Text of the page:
Independent On-Line, 06 December 2002, Africa: a continent in denial about Aids

Otjandjamuenjo, Namibia - Aids has been ravaging Africa for 20 years now, with 2,4 million people dying of the disease last year and close to 30 million people infected by its precursor HIV, but some communities maintain it does not affect them.

Namibia, the Himba hunter-gatherers tell you that Aids is not a disease that affects their tribe, though they acknowledge it exists on the outside.

"We do hear about it a lot, but we haven't seen one person dying from it in our community," says Vetuetera, a leading figure in the northern
village of Otjandjamuenjo, which has some 700 inhabitants.

Vetuetera does note, however, that when she was young, somebody around her current age (about 30, she does not know exactly when she was born) would die about once every five years, but that "nowadays it's very common that you find people of my age dying".

Marianne Shalumbu, of the ministry of women's affairs and child welfare, says the impact of Aids "is not a reality yet" for the Himba.

"They don't make the connection (between Aids and) frequent deaths, and hospitalisation for (Aids-related) tuberculosis and pneumonia," she says.

The Himbas-Herreros, one of 11 tribes in
Namibia, which has 1,8 million people, keep to themselves, a minority in the north, which is dominated by the Ovambo, the tribe of President Sam Nujoma.

The Himba remain semi-nomadic, and out of the mainstream in terms of education, health care and machinery.

"But they are very, very strong people culturally and traditionally, with very strong community links," which allows them to absorb an ever-growing number of orphans, says a local government official, who is of the Ovambo tribe. "They are far better than our people in looking after their children," the official acknowledges.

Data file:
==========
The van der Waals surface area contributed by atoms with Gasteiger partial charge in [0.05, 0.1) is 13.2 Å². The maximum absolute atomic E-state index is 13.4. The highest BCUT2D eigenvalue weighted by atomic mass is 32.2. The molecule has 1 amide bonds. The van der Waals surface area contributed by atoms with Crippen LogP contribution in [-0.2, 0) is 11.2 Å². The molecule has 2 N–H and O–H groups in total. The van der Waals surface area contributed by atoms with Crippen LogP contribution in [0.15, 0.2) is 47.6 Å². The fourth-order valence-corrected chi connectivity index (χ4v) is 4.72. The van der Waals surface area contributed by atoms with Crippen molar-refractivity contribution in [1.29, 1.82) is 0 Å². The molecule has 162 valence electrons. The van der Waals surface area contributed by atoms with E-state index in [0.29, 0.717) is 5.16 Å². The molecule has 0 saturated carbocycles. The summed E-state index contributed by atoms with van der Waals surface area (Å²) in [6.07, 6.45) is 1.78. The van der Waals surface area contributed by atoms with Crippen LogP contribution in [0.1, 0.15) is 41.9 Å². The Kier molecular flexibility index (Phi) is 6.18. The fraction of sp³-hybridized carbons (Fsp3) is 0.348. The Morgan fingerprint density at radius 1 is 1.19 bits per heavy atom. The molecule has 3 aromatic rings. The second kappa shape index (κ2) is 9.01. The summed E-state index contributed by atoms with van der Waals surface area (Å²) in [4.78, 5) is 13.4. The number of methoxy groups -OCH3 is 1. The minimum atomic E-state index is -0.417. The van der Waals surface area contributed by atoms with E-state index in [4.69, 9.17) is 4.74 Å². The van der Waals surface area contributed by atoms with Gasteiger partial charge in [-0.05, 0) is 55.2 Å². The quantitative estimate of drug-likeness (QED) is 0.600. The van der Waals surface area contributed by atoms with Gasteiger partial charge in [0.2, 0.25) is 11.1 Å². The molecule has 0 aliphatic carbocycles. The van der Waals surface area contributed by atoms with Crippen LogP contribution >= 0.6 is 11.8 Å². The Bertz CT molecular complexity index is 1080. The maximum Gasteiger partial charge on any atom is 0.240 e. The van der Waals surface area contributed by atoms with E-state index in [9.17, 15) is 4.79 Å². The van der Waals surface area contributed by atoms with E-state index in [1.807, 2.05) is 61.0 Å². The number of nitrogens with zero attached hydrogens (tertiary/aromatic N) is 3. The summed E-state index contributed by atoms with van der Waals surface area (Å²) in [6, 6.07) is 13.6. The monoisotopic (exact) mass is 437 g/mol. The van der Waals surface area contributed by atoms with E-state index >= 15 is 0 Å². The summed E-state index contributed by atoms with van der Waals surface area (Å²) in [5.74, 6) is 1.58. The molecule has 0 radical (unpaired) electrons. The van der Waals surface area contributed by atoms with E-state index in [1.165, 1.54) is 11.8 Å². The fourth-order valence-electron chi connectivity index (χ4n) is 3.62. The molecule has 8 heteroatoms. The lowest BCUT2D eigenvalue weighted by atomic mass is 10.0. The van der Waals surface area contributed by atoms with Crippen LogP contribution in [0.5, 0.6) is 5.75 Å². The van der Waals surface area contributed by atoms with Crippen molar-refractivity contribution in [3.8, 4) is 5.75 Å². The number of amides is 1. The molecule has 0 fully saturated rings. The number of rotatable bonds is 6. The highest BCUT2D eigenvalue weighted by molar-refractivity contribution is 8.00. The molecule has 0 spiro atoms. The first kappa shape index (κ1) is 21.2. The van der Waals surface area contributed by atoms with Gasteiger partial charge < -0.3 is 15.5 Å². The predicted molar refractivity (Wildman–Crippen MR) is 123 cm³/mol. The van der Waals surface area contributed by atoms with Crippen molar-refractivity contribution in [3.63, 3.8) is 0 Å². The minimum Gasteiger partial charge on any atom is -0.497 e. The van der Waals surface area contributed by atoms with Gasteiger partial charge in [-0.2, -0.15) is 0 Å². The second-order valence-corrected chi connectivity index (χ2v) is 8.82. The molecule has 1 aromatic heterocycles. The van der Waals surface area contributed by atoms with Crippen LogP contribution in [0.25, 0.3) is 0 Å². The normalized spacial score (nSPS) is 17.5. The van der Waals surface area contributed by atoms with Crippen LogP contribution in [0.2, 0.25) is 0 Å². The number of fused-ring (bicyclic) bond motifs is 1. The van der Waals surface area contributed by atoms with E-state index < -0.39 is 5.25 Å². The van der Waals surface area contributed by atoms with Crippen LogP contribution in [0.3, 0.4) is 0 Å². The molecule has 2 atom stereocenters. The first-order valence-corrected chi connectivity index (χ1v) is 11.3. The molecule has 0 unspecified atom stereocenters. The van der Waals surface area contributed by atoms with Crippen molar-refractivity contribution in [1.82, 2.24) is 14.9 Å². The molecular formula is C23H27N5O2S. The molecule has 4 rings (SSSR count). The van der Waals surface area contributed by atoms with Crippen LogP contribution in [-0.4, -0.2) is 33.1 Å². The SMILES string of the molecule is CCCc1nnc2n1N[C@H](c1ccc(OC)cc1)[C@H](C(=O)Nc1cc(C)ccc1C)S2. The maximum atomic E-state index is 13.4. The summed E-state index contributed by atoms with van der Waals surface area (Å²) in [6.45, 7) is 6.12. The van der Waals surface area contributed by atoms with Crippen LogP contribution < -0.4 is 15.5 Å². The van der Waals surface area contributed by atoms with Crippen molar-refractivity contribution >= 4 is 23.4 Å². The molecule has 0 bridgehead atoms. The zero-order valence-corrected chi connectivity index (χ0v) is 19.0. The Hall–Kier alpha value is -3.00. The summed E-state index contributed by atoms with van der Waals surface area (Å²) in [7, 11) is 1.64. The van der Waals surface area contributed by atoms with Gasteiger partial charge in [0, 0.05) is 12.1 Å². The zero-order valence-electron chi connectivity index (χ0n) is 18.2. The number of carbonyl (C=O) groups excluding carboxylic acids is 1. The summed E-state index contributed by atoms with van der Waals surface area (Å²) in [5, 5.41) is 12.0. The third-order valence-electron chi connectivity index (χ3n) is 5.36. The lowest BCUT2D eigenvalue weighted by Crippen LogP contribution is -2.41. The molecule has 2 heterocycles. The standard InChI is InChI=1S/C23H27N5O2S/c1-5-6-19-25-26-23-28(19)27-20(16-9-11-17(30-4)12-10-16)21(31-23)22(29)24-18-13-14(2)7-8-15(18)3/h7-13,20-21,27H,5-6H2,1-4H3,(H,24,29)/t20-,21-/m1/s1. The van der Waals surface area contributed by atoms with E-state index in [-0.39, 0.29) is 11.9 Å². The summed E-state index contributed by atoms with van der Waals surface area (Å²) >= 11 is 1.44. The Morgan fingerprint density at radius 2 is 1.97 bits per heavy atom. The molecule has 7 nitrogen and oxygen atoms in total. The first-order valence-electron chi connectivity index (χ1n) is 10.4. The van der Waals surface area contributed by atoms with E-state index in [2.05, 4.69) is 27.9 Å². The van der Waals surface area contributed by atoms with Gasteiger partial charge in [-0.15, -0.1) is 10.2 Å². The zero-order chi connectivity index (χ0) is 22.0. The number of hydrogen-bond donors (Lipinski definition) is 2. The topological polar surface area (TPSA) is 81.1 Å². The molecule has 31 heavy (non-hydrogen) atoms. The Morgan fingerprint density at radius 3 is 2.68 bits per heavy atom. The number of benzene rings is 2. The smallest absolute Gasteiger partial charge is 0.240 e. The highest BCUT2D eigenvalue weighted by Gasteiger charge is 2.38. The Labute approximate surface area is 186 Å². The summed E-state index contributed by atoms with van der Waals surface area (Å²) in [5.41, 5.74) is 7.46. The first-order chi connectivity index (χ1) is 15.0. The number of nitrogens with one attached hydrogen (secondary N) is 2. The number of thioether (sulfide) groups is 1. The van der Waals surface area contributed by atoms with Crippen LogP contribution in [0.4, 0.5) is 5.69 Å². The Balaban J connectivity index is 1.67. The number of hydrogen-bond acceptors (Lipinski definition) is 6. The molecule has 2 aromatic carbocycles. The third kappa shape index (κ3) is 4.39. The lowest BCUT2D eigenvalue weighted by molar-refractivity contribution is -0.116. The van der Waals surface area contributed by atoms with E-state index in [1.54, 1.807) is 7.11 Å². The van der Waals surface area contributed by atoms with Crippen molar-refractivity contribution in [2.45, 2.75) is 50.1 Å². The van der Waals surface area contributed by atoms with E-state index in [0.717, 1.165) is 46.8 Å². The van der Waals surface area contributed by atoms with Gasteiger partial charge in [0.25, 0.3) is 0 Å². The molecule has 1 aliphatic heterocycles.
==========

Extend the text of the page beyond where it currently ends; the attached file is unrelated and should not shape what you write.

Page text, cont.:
"They don't acknowledge this disease. They say 'it is an Ovambo disease, it is not our culture'."

Vetuetera recognises that Aids is a threat to her people, but only to those in contact with the Ovambo - the young who go off to the towns, or enrol in the army.

As a result, the people of the village tend to keep their daughters at home after primary school rather than sending them away to secondary schools.

For Vetuetera, keeping Aids away from the Himba boils down to strengthening traditional values - which she teaches at the kindergarten she runs - coupled with extreme vigilance over outside contact.

"We instruct our girls from an early age to be very careful with anybody who has gone outside of our community," she says.

As well, she believes in traditional medicine - "people sometimes come from the hospital with tablets, which don't make them better, and sometimes they die in spite of the tablets".

Shalumbu, who is trying to help without interfering, notes that the Himba are slowly integrating with the rest of the people in

"There is nobody that can prevent or control the process of integration," with the attendant danger of the spread of Aids, she says.

"What we are trying is coming and bringing the reality to them, disseminating information, but communities will turn their back on you if you don't accommodate them."

Vetuetera, one of the few people in the village to have travelled, is seen as a "bridge" between the community and officials.

Time is running out.

The Himbas' grazing land has been drought-stricken for several years, and officials have provided them with maize and millet seeds to plant - a new way of life for them.

The danger they run now is that Aids will decimate those strong enough to sow and reap. - Sapa-AFP